Which Are The Best Questions to Create Peace?

Which Are The Best Questions to Create Peace

On the 1st of October this year one of the most underestimated negotiators of all times Jimmy Carter is celebrating his 97th birthday.

President Carter was the master brain behind negotiating the peace agreement on the Sinai after the Israeli`s captured the Sinai in the Six-Day War in 1967 between Egyptian President Anwar Sadat and Israeli Prime Minister Menachem Begin.  The Egypt-Israeli Peace Treaty signed in 1979 is probably the only negotiation outcome in the Arab-Israeli conflict that was implemented and still being honoured by both parties.  Certainly the first lasting agreement in the region since Saladin and Richard Lionheart negotiated the Treaty of Jaffa in1192!

How did President Carter do this?

At first the two positions seemed miles away from each other and irreconcilable.  President Sadat stating “The Sinai is ours”, Prime Minister Begin stating “We will never give up the Sinai”.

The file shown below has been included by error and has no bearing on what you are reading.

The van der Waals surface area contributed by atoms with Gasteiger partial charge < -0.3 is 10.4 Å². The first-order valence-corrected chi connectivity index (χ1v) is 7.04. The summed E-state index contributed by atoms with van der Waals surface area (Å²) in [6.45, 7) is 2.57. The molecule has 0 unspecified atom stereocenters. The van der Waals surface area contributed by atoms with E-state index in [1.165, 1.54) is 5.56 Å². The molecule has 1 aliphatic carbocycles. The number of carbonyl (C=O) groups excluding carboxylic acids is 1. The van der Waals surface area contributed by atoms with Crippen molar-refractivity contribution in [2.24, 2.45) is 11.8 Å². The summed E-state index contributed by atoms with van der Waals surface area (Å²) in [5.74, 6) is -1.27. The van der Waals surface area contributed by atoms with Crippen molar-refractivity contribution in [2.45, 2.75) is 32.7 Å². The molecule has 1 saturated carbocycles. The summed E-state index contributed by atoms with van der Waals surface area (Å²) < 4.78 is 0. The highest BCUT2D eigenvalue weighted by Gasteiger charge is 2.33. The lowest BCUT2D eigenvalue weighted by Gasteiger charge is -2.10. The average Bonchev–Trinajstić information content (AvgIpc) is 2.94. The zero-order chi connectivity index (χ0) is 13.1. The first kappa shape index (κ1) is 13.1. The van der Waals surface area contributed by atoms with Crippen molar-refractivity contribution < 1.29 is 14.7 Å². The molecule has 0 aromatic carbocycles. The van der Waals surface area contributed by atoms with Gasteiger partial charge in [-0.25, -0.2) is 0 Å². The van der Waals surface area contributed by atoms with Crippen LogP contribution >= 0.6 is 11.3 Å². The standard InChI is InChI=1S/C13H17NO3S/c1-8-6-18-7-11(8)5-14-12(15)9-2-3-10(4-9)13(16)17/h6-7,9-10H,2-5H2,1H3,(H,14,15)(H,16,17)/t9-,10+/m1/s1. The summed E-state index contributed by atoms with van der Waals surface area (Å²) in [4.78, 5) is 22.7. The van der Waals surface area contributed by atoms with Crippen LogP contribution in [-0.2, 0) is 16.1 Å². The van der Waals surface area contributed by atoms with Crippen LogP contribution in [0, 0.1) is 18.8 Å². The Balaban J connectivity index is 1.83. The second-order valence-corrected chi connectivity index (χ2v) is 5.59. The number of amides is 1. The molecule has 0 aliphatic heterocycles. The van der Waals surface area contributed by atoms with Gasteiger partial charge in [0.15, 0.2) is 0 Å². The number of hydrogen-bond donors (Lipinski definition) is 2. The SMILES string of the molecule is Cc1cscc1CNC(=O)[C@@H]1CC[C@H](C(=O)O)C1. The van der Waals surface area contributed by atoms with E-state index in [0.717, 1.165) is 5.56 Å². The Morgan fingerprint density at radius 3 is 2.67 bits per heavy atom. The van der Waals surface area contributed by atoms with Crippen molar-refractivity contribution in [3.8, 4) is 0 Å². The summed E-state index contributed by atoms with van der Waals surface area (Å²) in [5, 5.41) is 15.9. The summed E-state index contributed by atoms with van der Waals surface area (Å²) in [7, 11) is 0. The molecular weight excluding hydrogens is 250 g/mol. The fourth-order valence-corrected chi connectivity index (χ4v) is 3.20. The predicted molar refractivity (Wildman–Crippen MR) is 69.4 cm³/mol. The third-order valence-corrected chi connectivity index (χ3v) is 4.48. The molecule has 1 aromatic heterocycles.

How did President Carter resolve the deadlock?

He basically asked 3 questions: Why? How? And What if?

Through the WHY question he managed to identify the real underlying needs of the two parties. In the case of Israel: Security and a puffer zone. In the case of Egypt the real interest was oil and strategic landmarks.

Through the question HOW he involved the two partners in developing possible solutions and scenarios and thus creating bartering material in the negotiations.

And through the Queen of Questions, the hypothetical WHAT IF he initiated a process were both parties could exchange concessions.

This all resulted in an outcome where Israel gave the Sinai territory back to Egypt, Egypt installed a demilitarized zone in the Sinai, both countries mutually recognizing each other and cessation of the state of war that had existed since 1948 Arab-Israeli War.

Which were President Carter´s awards? He was awarded the Nobel Peace Prize in 2002.

What could have been an even greater award? What if Marilyn Monroe would have sung “Happy birthday, Mr President”?

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ENS Team

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